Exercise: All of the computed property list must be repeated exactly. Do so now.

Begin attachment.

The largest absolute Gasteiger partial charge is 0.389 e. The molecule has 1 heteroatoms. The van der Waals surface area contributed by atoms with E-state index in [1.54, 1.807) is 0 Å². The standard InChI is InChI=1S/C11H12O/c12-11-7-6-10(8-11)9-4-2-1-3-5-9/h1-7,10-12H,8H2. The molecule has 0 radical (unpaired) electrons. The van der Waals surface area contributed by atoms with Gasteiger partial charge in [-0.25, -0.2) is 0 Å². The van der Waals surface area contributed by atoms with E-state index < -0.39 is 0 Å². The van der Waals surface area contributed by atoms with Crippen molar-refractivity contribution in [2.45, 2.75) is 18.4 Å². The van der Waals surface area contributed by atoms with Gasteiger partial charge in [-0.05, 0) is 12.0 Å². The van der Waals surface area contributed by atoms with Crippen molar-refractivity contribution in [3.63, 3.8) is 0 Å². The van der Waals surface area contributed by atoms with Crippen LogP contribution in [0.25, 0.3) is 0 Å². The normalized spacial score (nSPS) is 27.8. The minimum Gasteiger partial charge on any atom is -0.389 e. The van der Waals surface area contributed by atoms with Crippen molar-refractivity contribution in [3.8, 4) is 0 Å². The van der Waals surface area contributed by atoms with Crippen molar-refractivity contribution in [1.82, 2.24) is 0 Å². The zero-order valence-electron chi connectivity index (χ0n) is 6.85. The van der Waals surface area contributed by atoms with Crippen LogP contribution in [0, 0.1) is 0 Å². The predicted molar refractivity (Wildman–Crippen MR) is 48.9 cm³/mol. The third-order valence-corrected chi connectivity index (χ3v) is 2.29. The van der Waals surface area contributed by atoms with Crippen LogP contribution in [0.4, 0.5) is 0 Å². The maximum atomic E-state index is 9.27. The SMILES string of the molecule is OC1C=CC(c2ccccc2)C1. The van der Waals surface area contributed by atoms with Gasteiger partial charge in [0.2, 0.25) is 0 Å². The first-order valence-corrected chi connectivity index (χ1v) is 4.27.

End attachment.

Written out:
The largest absolute Gasteiger partial charge is 0.389 e. The molecule has 1 heteroatoms. The van der Waals surface area contributed by atoms with E-state index in [1.54, 1.807) is 0 Å². The standard InChI is InChI=1S/C11H12O/c12-11-7-6-10(8-11)9-4-2-1-3-5-9/h1-7,10-12H,8H2. The molecule has 0 radical (unpaired) electrons. The van der Waals surface area contributed by atoms with Gasteiger partial charge in [-0.25, -0.2) is 0 Å². The van der Waals surface area contributed by atoms with E-state index < -0.39 is 0 Å². The van der Waals surface area contributed by atoms with Crippen molar-refractivity contribution in [2.45, 2.75) is 18.4 Å². The van der Waals surface area contributed by atoms with Gasteiger partial charge in [-0.05, 0) is 12.0 Å². The van der Waals surface area contributed by atoms with Crippen molar-refractivity contribution in [3.63, 3.8) is 0 Å². The van der Waals surface area contributed by atoms with Crippen LogP contribution in [0.25, 0.3) is 0 Å². The normalized spacial score (nSPS) is 27.8. The minimum Gasteiger partial charge on any atom is -0.389 e. The van der Waals surface area contributed by atoms with Crippen molar-refractivity contribution in [3.8, 4) is 0 Å². The van der Waals surface area contributed by atoms with Crippen molar-refractivity contribution in [1.82, 2.24) is 0 Å². The zero-order valence-electron chi connectivity index (χ0n) is 6.85. The van der Waals surface area contributed by atoms with Crippen LogP contribution in [0, 0.1) is 0 Å². The predicted molar refractivity (Wildman–Crippen MR) is 48.9 cm³/mol. The third-order valence-corrected chi connectivity index (χ3v) is 2.29. The van der Waals surface area contributed by atoms with Crippen LogP contribution in [0.4, 0.5) is 0 Å². The maximum atomic E-state index is 9.27. The SMILES string of the molecule is OC1C=CC(c2ccccc2)C1. The van der Waals surface area contributed by atoms with Gasteiger partial charge in [0.2, 0.25) is 0 Å². The first-order valence-corrected chi connectivity index (χ1v) is 4.27.